5.1. The enhancement of skin
A million years ago, in the mild environment of the inter-glacial periods, upright 2-legged proto-humans (hominids) began to roam the fields and forests of Africa, or East Asia, as foragers and collectors of seeds, nuts and fruit, with an occasional meat supplement when they encountered a recently killed beast and could scare away its killer. At some point the proto-humans learned to hunt larger animals, always in groups because they were physically slower and weaker than any of the other predators.
But it seems that (thanks to organization) they developed a capacity to run for longer distances than the faster four legged creatures (like antelopes) that they hunted. The antelope would run away when the hunting party came close, but only far enough to be out of sight. Then the antelope would pause to rest until the hunters came again. And so it continued until the chosen antelope was exhausted and could run no further.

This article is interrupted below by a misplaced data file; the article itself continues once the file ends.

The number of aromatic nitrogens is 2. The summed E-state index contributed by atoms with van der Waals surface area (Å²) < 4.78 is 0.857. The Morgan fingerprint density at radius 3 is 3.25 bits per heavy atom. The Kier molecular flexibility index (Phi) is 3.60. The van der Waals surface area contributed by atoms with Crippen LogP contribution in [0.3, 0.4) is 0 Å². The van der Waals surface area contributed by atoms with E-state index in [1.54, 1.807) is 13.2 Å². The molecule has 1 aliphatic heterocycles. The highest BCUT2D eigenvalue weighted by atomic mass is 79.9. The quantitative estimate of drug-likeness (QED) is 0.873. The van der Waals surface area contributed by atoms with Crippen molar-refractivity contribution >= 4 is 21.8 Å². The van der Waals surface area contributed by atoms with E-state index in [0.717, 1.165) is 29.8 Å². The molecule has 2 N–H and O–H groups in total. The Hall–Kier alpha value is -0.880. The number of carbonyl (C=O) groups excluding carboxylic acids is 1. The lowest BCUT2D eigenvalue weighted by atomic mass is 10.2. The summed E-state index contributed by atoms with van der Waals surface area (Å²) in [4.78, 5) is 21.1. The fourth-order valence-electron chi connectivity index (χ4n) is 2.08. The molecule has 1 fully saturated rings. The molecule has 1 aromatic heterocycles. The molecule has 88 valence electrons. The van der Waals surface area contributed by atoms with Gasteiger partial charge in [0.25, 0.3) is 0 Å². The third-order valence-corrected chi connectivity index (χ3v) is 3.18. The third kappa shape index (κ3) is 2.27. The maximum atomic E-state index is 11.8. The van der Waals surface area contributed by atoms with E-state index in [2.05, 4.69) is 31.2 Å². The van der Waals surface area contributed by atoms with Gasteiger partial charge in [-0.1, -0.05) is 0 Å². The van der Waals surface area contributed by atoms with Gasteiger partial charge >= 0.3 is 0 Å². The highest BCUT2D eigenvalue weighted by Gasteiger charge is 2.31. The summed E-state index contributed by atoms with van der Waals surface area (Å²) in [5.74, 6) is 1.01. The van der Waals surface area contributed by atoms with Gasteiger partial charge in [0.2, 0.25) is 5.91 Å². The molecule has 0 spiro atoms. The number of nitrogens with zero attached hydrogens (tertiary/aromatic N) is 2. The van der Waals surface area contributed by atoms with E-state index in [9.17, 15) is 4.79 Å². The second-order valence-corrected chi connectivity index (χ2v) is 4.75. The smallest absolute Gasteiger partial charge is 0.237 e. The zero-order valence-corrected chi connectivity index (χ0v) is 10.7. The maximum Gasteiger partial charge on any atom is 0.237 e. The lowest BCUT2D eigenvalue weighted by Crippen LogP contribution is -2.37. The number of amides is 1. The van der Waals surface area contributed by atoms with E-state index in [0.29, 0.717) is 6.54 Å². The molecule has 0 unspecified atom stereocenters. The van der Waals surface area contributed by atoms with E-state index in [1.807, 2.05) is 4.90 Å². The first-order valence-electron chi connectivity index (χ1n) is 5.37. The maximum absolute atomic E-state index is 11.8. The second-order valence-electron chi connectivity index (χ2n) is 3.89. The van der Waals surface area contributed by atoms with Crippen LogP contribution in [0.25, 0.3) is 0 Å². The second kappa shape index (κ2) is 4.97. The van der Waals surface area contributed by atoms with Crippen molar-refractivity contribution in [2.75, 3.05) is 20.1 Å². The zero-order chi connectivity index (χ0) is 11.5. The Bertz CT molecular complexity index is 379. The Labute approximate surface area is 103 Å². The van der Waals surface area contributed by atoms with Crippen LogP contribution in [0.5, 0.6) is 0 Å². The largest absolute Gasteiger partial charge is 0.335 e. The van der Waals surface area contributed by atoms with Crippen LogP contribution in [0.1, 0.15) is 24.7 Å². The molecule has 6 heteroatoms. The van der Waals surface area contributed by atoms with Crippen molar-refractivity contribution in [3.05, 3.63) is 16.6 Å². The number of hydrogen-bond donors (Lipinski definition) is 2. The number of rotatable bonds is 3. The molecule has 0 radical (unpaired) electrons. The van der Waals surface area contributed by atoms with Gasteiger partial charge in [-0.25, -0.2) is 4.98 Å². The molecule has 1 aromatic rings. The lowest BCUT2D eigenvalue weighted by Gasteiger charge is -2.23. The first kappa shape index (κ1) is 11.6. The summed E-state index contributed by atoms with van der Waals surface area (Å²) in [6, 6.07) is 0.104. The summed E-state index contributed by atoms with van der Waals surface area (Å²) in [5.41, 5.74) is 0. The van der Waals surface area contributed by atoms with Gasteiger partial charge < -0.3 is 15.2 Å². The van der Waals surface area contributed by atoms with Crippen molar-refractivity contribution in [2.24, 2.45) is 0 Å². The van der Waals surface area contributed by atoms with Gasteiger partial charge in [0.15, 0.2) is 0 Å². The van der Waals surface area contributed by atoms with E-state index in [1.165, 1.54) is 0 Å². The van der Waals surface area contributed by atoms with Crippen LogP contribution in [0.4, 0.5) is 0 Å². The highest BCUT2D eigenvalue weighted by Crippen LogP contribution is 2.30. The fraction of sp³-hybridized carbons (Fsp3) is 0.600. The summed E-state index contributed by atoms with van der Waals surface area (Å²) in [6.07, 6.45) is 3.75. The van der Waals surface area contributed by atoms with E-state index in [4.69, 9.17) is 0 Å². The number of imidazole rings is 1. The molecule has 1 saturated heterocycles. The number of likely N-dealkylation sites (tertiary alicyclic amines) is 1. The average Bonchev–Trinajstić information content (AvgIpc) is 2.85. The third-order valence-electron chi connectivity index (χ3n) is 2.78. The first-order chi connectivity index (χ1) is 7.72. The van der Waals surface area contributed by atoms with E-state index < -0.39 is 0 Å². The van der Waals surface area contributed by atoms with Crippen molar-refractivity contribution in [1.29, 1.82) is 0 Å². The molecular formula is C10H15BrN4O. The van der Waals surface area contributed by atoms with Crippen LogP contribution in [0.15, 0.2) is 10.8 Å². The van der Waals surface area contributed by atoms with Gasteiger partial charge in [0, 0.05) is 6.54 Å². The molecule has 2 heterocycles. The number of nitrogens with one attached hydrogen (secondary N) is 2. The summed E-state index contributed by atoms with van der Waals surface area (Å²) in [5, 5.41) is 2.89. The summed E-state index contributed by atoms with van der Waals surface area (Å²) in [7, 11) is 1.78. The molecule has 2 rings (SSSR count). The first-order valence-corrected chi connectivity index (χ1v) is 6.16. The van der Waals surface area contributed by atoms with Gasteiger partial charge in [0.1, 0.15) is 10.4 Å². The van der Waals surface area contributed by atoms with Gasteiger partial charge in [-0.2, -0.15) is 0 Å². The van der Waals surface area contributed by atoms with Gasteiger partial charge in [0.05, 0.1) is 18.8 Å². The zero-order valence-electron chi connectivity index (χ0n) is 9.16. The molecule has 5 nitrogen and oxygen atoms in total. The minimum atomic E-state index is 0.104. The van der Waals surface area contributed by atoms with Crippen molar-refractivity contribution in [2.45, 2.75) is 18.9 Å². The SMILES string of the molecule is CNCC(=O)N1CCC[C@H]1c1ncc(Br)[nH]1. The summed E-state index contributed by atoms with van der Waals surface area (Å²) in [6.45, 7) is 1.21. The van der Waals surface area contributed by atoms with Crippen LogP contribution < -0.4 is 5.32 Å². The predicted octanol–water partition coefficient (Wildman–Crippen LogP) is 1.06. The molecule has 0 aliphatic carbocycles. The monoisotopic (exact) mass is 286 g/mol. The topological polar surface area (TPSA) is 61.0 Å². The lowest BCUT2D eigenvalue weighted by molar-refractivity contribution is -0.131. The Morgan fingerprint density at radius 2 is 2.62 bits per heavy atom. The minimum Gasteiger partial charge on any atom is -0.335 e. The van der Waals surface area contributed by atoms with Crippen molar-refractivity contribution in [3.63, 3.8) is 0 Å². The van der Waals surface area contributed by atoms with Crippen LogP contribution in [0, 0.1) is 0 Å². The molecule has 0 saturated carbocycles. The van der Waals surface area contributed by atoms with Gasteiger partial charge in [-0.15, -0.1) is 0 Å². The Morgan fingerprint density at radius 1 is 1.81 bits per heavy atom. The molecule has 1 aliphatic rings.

For purposes of long-distance running, heat dissipation by evaporation is crucial – as any long distance runner will tell you – and bare skin is far more efficient at heat dissipation than fur. Bare skin and widely distributed sweat glands became an evolutionary advantage. It enabled hairless hominids to hunt (and travel) during the heat of the day when the large predators with inefficient heat dissipation mechanisms were inactive and the large animals like rhinos, hippos and elephants lounged in the water. (N.B. have you noticed that your dog can only sweat through his tongue?)
It is true that we humans, like other animals, come into the world naked. But we do not stay that way for long. At some later time back in the ice ages, our increasingly hairless ancestors, being cold when they were not running, had the bright idea of covering their bare skins with the skins of other animals. Thus clothing was invented. I know not when this happened, but the link between hairlessness and the use of animal skins seems obvious.
The caves where hairless hominids lived during the glacial epoch were, of course, also another form of protection from large predators of the night. When the ice melted, people learned how to create artificial caves, or huts. Groups of huts became villages, which soon acquired walls. Skin by another name, also thanks to organization and communication.
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